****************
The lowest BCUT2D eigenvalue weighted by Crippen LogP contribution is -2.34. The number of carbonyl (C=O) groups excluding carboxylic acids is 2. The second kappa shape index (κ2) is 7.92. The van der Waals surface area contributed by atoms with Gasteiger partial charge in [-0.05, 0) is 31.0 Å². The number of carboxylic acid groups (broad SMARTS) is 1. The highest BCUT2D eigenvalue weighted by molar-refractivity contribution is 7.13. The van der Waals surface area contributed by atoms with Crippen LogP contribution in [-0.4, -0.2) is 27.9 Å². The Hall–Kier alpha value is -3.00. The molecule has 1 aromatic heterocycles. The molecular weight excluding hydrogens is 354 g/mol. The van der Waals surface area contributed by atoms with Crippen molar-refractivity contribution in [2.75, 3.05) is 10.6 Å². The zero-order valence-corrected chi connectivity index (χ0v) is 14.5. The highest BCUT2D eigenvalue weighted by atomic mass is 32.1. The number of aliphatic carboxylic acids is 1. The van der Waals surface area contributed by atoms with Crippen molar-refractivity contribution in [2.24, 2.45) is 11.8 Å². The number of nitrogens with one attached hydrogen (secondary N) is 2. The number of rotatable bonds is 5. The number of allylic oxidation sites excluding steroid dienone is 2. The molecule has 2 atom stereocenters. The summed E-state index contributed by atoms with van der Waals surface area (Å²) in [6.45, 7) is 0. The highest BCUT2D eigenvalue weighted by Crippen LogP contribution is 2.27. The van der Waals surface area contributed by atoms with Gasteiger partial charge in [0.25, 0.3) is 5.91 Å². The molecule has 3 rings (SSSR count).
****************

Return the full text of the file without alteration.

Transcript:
The lowest BCUT2D eigenvalue weighted by Crippen LogP contribution is -2.34. The number of carbonyl (C=O) groups excluding carboxylic acids is 2. The second kappa shape index (κ2) is 7.92. The van der Waals surface area contributed by atoms with Gasteiger partial charge in [-0.05, 0) is 31.0 Å². The number of carboxylic acid groups (broad SMARTS) is 1. The highest BCUT2D eigenvalue weighted by molar-refractivity contribution is 7.13. The van der Waals surface area contributed by atoms with Crippen LogP contribution in [-0.4, -0.2) is 27.9 Å². The Hall–Kier alpha value is -3.00. The molecule has 1 aromatic heterocycles. The molecular weight excluding hydrogens is 354 g/mol. The van der Waals surface area contributed by atoms with Crippen molar-refractivity contribution in [2.75, 3.05) is 10.6 Å². The zero-order valence-corrected chi connectivity index (χ0v) is 14.5. The highest BCUT2D eigenvalue weighted by atomic mass is 32.1. The number of aliphatic carboxylic acids is 1. The van der Waals surface area contributed by atoms with Crippen molar-refractivity contribution in [2.24, 2.45) is 11.8 Å². The number of nitrogens with one attached hydrogen (secondary N) is 2. The number of rotatable bonds is 5. The number of allylic oxidation sites excluding steroid dienone is 2. The molecule has 2 atom stereocenters. The summed E-state index contributed by atoms with van der Waals surface area (Å²) in [6.45, 7) is 0. The highest BCUT2D eigenvalue weighted by Crippen LogP contribution is 2.27. The van der Waals surface area contributed by atoms with Gasteiger partial charge in [0.25, 0.3) is 5.91 Å². The molecule has 3 rings (SSSR count).